The 4 No's of being a No Pro
Saying âNoâ can be difficult because Pleaseaholics are concerned about hurting peopleâs feeling or damaging a relationship. I know how difficult it can be to even imagine telling someone no. Having the right tool for the job makes it easier because you donât have to think about how to phrase it just right. The 4 Noâs do all the work for you. These 4 Noâs are simple, practical solutions to gracefully decline a request of your time or resources. Each no is designed for a specific situation or type of relationship. All you have to do it pick the right âNOâ and put it to use.
1. Short & Sweet No
This no is ideal for strangers or intrusive salespeople. In this case, keep it short and sweet with a smile and a simple âNoâ or âNo thanksâ response. I believe in kindness to strangers too, so be polite, but clear. If this sounds impossibly harsh, really think about whatâs motivating you. If you want to avoid hurting a personâs feelings, itâs worse to let them go through their whole pitch and then tell them no. Also, youâre taking time away from people, projects and causes that are your true priorities in favor of someone you donât even know.
2. Simplify Sandwich
Use Simplify Sandwich with co-workers, acquaintances and anyone with whom you have an on-going friendly relationship. It sounds like this, âIâm sorry, Iâm making an effort to simplify right now, but thanks for thinking of me.â The âsimplifyâ is sandwiched between âIâm sorryâ and âThank Youâ â two of the least conflict evoking phrases in the English language. Also, everyone can relate to an intention to simplify, especially around the holidays. Itâs more credible than being âbusy.â
Practice saying the Simplify Sandwich aloud repeatedly so it rolls easily out of your mouth when itâs time to use it.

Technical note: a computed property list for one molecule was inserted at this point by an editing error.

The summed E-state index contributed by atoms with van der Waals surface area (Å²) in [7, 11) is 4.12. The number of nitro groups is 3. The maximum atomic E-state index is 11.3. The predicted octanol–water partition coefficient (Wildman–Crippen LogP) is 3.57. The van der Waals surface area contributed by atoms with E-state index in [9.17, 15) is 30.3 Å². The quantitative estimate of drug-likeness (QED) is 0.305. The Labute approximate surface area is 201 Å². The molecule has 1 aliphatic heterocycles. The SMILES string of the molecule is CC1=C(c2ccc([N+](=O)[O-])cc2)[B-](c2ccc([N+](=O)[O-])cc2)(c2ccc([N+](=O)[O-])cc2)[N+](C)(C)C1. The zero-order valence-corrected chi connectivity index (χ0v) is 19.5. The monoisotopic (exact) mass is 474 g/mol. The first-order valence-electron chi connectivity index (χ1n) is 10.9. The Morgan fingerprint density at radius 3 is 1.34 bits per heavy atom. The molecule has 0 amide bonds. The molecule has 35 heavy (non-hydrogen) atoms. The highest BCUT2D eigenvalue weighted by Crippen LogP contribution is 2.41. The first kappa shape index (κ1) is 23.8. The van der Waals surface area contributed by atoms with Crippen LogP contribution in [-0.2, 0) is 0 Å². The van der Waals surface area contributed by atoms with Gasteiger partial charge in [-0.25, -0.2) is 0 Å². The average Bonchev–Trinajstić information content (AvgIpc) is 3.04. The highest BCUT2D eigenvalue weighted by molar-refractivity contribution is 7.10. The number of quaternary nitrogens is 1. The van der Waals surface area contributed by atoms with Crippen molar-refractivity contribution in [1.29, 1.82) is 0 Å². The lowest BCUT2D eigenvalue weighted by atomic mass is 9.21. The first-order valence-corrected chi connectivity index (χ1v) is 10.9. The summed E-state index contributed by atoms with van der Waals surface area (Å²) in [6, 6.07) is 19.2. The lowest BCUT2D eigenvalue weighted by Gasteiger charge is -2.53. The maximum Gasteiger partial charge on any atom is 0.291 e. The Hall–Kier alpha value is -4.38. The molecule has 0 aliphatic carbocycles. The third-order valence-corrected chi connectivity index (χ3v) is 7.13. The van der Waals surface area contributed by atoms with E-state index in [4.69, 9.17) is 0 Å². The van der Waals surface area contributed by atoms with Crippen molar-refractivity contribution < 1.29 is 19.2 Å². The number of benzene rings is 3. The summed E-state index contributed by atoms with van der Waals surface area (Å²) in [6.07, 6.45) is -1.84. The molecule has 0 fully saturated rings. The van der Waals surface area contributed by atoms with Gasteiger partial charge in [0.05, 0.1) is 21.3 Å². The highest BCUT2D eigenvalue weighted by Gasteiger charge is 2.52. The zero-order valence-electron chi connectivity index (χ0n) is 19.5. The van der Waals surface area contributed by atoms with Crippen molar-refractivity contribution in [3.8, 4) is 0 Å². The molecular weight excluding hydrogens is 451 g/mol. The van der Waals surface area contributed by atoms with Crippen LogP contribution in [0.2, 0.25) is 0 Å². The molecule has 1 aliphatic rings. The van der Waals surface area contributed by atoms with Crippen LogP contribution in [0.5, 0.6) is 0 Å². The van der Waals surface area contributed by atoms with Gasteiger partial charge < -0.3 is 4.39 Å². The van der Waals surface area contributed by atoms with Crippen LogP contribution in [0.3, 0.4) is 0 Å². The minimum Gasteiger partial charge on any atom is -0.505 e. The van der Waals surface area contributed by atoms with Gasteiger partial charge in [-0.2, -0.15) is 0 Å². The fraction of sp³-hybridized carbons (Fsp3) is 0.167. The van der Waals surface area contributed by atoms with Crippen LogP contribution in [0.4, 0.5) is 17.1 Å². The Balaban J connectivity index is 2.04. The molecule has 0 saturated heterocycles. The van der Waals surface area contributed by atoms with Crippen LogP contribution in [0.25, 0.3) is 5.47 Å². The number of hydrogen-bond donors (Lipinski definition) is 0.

3. The Invisible No
The Invisible No is great for children or adults who act like children. The âNOâ is implied and inferred, but never stated. In fact it starts with a âyes.â Therefore itâs less likely to be rebuffed. Hereâs the formula for The Invisible No: âYes, you can _____ as soon as you ______.â For example, if your child wants to go outside and play, avoid getting into a tug of war, or caving on your no. Simply respond, âYes, you can go outside as soon as you finish unloading the dishwasher.â Continue to calmly repeat your Invisible No like a broken record. Theyâll get the point.
4. The Positive No
The Positive No is reserved for your most important relationships or significant requests. William Ury, world-renowned negotiator and author of A Positive No, developed it. The structure of A Positive No is actually a YES, NO, YES. The first âyesâ is your core value thatâs driving your need to decline the request. The ânoâ clearly states your boundary. The last âyesâ is an invitation to find a solution thatâs mutually agreeable to both of you.
For example, letâs say your good friend asks you to be in her wedding thatâs being held in Hawaii. She is a very good friend, but you donât consider you to be as close as she does. You donât want to hurt her feelings, but you really canât afford to make a trip to Hawaii. The Positive No allows you to say no and still preserve the friendship. It would sound something like thisâ
âIâm struggling with the costs involved in going to Hawaii for your wedding. I value you and our friendship so much, and would never want to do anything to hurt you. However, I also have to think of my familyâs finances. Iâm so sorry to say I wonât be able to be in your wedding. I hope you know I stand beside you in spirit. I want to show you how much I value you and our friendship in some other way. Could I throw you a wedding shower? What else can I do to make up for the fact I canât make it to you big day?â
In this way, The Positive No honors your intention to respect the other personâs feelings and avoid damaging the relationship, yet also provides a way for you to set a boundary at the same time.
Assignment: When you feel pressured to say yes, but want to say no, pick the âNoâ thatâs appropriate for that situation and put it into play
Stephanie Owens, founder Pleaseaholics.com and creator of the Better Boundaries, Better Life System is dedicated to bringing products and services to busy, purpose-driven women attempting to juggle work, family and their own (usually rediculously ) high expectations. She provides step-by-step guidance to help her clients on their journey to create the life they were born to live. She developed the âBetter Boundaries, Better Lifeâ system to show busy women the keys to unlocking a life that honors their talents, passions and purpose by ridding themselves of the disease to please.